Friday, June 14, 2013

Hardhat washes ashore in Southern Oregon

This just in from Coos Bay-

During the 2011 tsunami, immeasurable damage was reported.  More than 15,883 people lost their lives, with an additional 2,671 missing.  Additionally, almost 130,000 buildings completely collapsed, 254,204 buildings partially collapsed, and another 691,766 buildings- including homes, businesses, and community centers- were damaged.  To put this in perspective,  the total- 1,076,000 buildings- is more than the total number of buildings in the entirety of New York City... including Manhattan, the Bronx, Brooklyn, Queens, and Staten Island.

New York City- its nearly 1,000,000 buildings would be gone or damaged in the same scale of disaster.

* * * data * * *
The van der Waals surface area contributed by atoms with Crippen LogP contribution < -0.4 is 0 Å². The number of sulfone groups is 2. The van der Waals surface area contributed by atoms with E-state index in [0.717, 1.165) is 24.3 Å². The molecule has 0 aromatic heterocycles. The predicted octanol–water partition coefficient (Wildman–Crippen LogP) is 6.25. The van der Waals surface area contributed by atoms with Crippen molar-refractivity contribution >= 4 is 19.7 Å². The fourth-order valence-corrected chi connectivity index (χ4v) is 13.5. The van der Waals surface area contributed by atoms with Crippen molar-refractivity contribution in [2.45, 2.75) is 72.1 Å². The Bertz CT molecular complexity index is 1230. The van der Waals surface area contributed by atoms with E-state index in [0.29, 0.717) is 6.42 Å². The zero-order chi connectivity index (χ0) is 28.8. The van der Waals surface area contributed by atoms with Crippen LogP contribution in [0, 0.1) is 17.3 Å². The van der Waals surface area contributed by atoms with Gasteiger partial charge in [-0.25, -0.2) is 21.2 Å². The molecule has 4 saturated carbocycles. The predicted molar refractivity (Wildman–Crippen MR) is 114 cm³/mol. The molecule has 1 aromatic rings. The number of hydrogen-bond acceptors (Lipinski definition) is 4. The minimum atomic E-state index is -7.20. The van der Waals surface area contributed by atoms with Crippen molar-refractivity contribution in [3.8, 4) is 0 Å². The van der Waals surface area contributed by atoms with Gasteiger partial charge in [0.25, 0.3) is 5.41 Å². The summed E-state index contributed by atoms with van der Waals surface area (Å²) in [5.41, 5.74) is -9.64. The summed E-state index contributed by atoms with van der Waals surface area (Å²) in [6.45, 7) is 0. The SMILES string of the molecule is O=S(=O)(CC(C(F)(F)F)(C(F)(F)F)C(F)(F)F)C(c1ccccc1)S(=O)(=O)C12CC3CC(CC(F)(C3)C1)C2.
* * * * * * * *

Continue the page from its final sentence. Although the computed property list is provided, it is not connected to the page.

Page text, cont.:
On Thursday, June 13th, yet another unassuming, but strangely sobering object washed ashore near Tenmile Creek Coos Bay, Oregon. The object, stark in its simpleness and otherwise unassuming, is covered with peeling paint, evidence of being worn by somebody prior to the tsunamis.  It is a white hardhat, intact, its place of origin confirmed by the Japanese writing on the brim.

Peeling paint shows evidence of use. [Photo: Jeremiah Psiropoulos]

The hard hat is interesting in that, like the slipper that just washed ashore in Seaside, it represents a personal item that is a relic of life prior to the natural disaster.  It will likely never be known whether this item was being worn at time of the disaster, or was a personal or work effect of a survivor or victim.  Nevertheless, this durable piece of clothing reminds us of the purely human impacts of the disaster, and can be seen as a hopeful symbol of rebuilding communities, homes, and lives.

Japanese writing confirms its country of origin [Photo: Jeremiah Psiropoulos]

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